1981 Bolivarian Games

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IX Bolivarian Games
Host city Barquisimeto, Lara
Country  Venezuela
Nations participating 6
Athletes participating 1516
Events 18 sports
Opening ceremony December 4, 1981 (1981-12-04)
Closing ceremony December 14, 1981 (1981-12-14)
Officially opened by Luís Herrera Campins
Torch lighter Carmen Militza Pérez
Main venue Estadio de Barquisimeto
1977 La Paz 1985 Cuenca  >

The IX Bolivarian Games (Spanish: Juegos Bolivarianos) were a multi-sport event held between December 4–14, 1981, at the Estadio de Barquisimeto[1] in Barquisimeto, Venezuela. The Games were organized by the Bolivarian Sports Organization (ODEBO).[2] In February 1980, Barquisimeto was chosen to substitute the initial host city Lima in Perú. The Comité Olímpico Peruano renounced because of financial problems.

The Games were officially opened by Venezuelan president Luís Herrera Campins.[1] Torch lighter was fencer Carmen Militza Pérez.[3]

A detailed history of the early editions of the Bolivarian Games between 1938 and 1989 was published in a book written (in Spanish) by José Gamarra Zorrilla, former president of the Bolivian Olympic Committee, and first president (1976-1982) of ODESUR.[1] Gold medal winners from Ecuador were published by the Comité Olímpico Ecuatoriano.[4]

A critical comment was published.[5]


A total of 1516 athletes from 6 countries were reported to participate:[1]


The following 18 sports were explicitly mentioned:[1]

Medal count[edit]

The medal count for these games is tabulated below.[6] This table is sorted by the number of gold medals earned by each country. The number of silver medals is taken into consideration next, and then the number of bronze medals.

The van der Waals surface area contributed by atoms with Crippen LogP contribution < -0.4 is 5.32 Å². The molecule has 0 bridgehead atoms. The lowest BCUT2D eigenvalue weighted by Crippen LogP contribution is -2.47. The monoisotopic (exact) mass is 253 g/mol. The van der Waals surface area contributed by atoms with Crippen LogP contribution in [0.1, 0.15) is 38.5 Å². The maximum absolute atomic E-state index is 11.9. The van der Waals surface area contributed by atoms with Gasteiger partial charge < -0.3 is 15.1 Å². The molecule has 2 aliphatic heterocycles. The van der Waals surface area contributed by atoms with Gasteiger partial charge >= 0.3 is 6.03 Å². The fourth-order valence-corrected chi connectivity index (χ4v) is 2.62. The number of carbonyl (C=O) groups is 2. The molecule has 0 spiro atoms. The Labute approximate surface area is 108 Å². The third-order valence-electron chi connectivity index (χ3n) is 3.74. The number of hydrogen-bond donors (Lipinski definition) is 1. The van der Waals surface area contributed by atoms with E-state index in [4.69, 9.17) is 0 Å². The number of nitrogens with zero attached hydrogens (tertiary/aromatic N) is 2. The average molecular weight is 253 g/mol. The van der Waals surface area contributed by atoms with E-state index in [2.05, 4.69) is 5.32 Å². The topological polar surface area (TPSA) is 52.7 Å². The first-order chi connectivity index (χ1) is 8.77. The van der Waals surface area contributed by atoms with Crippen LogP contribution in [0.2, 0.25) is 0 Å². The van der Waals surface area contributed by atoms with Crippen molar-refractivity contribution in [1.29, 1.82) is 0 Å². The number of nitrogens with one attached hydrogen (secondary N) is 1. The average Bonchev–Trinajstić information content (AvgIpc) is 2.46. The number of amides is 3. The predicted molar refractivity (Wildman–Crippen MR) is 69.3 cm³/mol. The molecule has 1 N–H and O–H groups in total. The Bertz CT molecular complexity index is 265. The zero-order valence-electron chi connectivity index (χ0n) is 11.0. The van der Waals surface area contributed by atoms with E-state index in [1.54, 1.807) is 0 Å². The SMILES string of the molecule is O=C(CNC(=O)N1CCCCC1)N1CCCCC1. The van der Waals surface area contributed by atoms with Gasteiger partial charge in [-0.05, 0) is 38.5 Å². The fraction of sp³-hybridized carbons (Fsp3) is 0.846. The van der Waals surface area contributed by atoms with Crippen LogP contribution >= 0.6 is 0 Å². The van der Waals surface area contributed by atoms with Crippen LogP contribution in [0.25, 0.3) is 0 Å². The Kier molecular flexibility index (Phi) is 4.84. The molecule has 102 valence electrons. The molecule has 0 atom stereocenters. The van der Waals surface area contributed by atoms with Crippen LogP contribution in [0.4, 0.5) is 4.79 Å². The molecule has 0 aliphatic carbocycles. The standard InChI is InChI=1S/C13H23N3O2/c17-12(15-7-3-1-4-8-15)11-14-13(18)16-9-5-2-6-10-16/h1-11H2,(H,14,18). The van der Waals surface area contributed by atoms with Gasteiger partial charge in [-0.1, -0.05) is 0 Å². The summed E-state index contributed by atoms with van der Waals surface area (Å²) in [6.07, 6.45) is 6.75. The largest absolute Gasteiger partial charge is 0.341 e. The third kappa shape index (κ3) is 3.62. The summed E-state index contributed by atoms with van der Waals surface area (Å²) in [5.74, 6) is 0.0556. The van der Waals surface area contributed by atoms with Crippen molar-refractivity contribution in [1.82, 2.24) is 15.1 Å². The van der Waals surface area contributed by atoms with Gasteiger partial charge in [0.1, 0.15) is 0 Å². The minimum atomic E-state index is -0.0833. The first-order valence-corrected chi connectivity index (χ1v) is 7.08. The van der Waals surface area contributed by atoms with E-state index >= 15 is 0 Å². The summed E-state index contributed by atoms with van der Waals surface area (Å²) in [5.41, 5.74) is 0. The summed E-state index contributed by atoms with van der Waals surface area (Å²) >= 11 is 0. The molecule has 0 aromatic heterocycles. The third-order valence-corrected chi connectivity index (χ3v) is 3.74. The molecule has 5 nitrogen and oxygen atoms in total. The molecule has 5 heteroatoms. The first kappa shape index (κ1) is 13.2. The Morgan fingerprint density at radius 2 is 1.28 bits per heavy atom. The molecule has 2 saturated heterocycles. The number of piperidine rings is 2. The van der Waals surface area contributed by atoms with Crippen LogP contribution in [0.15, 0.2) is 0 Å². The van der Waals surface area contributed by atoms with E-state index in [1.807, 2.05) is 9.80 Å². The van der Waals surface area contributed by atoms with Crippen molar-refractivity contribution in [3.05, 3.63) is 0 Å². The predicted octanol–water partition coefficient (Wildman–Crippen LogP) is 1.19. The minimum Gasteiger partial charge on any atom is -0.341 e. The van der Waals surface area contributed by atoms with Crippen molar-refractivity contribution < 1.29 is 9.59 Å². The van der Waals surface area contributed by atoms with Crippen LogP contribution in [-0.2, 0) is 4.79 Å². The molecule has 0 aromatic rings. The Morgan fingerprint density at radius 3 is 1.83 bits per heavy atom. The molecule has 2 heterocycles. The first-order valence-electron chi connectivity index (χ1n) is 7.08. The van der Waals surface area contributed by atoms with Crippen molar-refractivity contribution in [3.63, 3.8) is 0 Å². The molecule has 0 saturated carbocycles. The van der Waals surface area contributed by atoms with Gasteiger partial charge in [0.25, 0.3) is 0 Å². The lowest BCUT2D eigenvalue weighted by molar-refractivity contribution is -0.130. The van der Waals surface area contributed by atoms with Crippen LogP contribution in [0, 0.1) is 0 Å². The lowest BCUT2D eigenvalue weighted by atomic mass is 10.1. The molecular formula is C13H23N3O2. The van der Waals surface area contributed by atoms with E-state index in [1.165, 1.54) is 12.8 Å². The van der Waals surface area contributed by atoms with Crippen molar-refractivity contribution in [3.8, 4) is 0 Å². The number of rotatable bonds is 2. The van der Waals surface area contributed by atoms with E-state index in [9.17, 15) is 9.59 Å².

1981 Bolivarian Games medal count
Rank Nation Gold Silver Bronze Total
1  Venezuela 140 91 67 298
2  Colombia 39 52 53 144
3  Panama 25 22 34 81
4  Peru 16 37 40 93
5  Ecuador 12 28 28 68
6  Bolivia 3 7 17 27
Total 234 233 241 708


  1. ^ a b c d e Gamarra Zorrilla, José, Bolivia Olímpica Capítulos VI al VIII (PDF) (in Spanish), ANDES Academia del Conocimiento y el Desarrollo "Fernando Diez de Medina", retrieved October 22, 2012 
  2. ^ Historia de los Juegos Deportivos Bolivarianos. EABolivia (2009-11-13). Retrieved on 2009-11-27.
  3. ^ Quintero, Rinolfo (July 22, 2012), Carmen Milizta Pérez: Reina de las pedanas (in Spanish), El Impulso, retrieved January 17, 2013 
  4. ^ CUADRO DE MEDALLISTAS ECUATORIANOS EN LA HISTORIA DE LOS J. D. B. POR EDICIÓN (PDF) (in Spanish), Comité Olímpico Ecuatoriano, archived from the original (PDF) on June 8, 2012, retrieved October 22, 2012 
  5. ^ Jaimes C., Humberto (December 15, 1981), Cómo y por qué fue Colombia a los IX Juegos Bolivarianos (in Spanish), El Tiempo, p. 5 (original page no.: 6–7), retrieved January 17, 2013 
  6. ^ RESULTADOS - IX Juegos Bolivarianos. Barquisimeto - Venezuela, 1981 (in Spanish), Comité Organizador de los Juegos Deportivos Bolivarianos 2005, archived from the original on October 11, 2007, retrieved January 16, 2013